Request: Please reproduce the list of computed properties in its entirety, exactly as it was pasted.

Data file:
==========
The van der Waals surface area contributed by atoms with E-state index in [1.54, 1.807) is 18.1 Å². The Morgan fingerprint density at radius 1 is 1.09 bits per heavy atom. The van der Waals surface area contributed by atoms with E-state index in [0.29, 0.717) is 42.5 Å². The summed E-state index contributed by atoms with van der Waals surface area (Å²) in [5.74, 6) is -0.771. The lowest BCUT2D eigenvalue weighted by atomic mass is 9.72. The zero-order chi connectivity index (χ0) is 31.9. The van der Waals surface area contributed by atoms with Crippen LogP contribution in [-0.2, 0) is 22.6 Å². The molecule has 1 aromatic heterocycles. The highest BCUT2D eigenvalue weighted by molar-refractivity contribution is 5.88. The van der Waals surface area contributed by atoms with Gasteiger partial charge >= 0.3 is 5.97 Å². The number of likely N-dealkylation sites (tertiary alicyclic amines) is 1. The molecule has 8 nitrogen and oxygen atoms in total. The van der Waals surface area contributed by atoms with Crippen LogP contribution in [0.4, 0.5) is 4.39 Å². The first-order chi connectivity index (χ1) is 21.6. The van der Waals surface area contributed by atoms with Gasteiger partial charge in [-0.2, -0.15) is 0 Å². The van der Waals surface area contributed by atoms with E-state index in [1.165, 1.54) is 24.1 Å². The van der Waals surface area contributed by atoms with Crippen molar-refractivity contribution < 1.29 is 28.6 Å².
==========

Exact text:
The van der Waals surface area contributed by atoms with E-state index in [1.54, 1.807) is 18.1 Å². The Morgan fingerprint density at radius 1 is 1.09 bits per heavy atom. The van der Waals surface area contributed by atoms with E-state index in [0.29, 0.717) is 42.5 Å². The summed E-state index contributed by atoms with van der Waals surface area (Å²) in [5.74, 6) is -0.771. The lowest BCUT2D eigenvalue weighted by atomic mass is 9.72. The zero-order chi connectivity index (χ0) is 31.9. The van der Waals surface area contributed by atoms with Crippen LogP contribution in [-0.2, 0) is 22.6 Å². The molecule has 1 aromatic heterocycles. The highest BCUT2D eigenvalue weighted by molar-refractivity contribution is 5.88. The van der Waals surface area contributed by atoms with Gasteiger partial charge >= 0.3 is 5.97 Å². The number of likely N-dealkylation sites (tertiary alicyclic amines) is 1. The molecule has 8 nitrogen and oxygen atoms in total. The van der Waals surface area contributed by atoms with Crippen LogP contribution in [0.4, 0.5) is 4.39 Å². The first-order chi connectivity index (χ1) is 21.6. The van der Waals surface area contributed by atoms with Gasteiger partial charge in [-0.2, -0.15) is 0 Å². The van der Waals surface area contributed by atoms with E-state index in [1.165, 1.54) is 24.1 Å². The van der Waals surface area contributed by atoms with Crippen molar-refractivity contribution < 1.29 is 28.6 Å².